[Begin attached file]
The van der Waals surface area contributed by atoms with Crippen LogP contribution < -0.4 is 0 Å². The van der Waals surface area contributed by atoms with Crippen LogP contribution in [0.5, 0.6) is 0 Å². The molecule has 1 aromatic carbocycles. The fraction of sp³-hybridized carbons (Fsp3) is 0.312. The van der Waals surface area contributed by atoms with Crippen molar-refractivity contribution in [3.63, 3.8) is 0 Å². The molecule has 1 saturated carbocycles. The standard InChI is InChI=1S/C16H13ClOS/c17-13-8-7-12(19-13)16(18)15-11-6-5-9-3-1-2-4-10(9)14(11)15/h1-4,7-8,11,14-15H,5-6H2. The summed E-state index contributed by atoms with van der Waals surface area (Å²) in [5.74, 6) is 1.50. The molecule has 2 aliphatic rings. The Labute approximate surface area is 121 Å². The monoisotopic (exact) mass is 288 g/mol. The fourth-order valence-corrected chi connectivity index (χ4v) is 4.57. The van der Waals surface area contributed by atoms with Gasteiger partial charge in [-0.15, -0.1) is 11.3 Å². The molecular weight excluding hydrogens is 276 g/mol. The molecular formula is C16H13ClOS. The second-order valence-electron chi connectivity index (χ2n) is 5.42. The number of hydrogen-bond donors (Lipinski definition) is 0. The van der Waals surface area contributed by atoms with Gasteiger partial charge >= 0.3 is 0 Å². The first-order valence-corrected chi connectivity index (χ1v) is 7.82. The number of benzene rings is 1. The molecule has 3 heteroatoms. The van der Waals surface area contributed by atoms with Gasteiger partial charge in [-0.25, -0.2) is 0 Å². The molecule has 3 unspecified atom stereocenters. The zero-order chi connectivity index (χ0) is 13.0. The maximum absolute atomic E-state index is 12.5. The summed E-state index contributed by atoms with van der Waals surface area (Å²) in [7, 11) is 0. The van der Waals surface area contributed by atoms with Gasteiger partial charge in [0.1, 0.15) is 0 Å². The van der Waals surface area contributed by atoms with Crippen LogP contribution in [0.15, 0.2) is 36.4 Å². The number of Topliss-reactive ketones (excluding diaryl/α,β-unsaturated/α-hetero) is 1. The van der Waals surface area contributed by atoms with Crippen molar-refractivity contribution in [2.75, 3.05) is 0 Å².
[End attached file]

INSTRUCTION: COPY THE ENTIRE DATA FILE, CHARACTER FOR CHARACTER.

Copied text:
The van der Waals surface area contributed by atoms with Crippen LogP contribution < -0.4 is 0 Å². The van der Waals surface area contributed by atoms with Crippen LogP contribution in [0.5, 0.6) is 0 Å². The molecule has 1 aromatic carbocycles. The fraction of sp³-hybridized carbons (Fsp3) is 0.312. The van der Waals surface area contributed by atoms with Crippen molar-refractivity contribution in [3.63, 3.8) is 0 Å². The molecule has 1 saturated carbocycles. The standard InChI is InChI=1S/C16H13ClOS/c17-13-8-7-12(19-13)16(18)15-11-6-5-9-3-1-2-4-10(9)14(11)15/h1-4,7-8,11,14-15H,5-6H2. The summed E-state index contributed by atoms with van der Waals surface area (Å²) in [5.74, 6) is 1.50. The molecule has 2 aliphatic rings. The Labute approximate surface area is 121 Å². The monoisotopic (exact) mass is 288 g/mol. The fourth-order valence-corrected chi connectivity index (χ4v) is 4.57. The van der Waals surface area contributed by atoms with Gasteiger partial charge in [-0.15, -0.1) is 11.3 Å². The molecular weight excluding hydrogens is 276 g/mol. The molecular formula is C16H13ClOS. The second-order valence-electron chi connectivity index (χ2n) is 5.42. The number of hydrogen-bond donors (Lipinski definition) is 0. The van der Waals surface area contributed by atoms with Gasteiger partial charge >= 0.3 is 0 Å². The first-order valence-corrected chi connectivity index (χ1v) is 7.82. The number of benzene rings is 1. The molecule has 3 heteroatoms. The van der Waals surface area contributed by atoms with Gasteiger partial charge in [-0.25, -0.2) is 0 Å². The molecule has 3 unspecified atom stereocenters. The zero-order chi connectivity index (χ0) is 13.0. The maximum absolute atomic E-state index is 12.5. The summed E-state index contributed by atoms with van der Waals surface area (Å²) in [7, 11) is 0. The van der Waals surface area contributed by atoms with Gasteiger partial charge in [0.1, 0.15) is 0 Å². The van der Waals surface area contributed by atoms with Crippen LogP contribution in [0.15, 0.2) is 36.4 Å². The number of Topliss-reactive ketones (excluding diaryl/α,β-unsaturated/α-hetero) is 1. The van der Waals surface area contributed by atoms with Crippen molar-refractivity contribution in [2.75, 3.05) is 0 Å².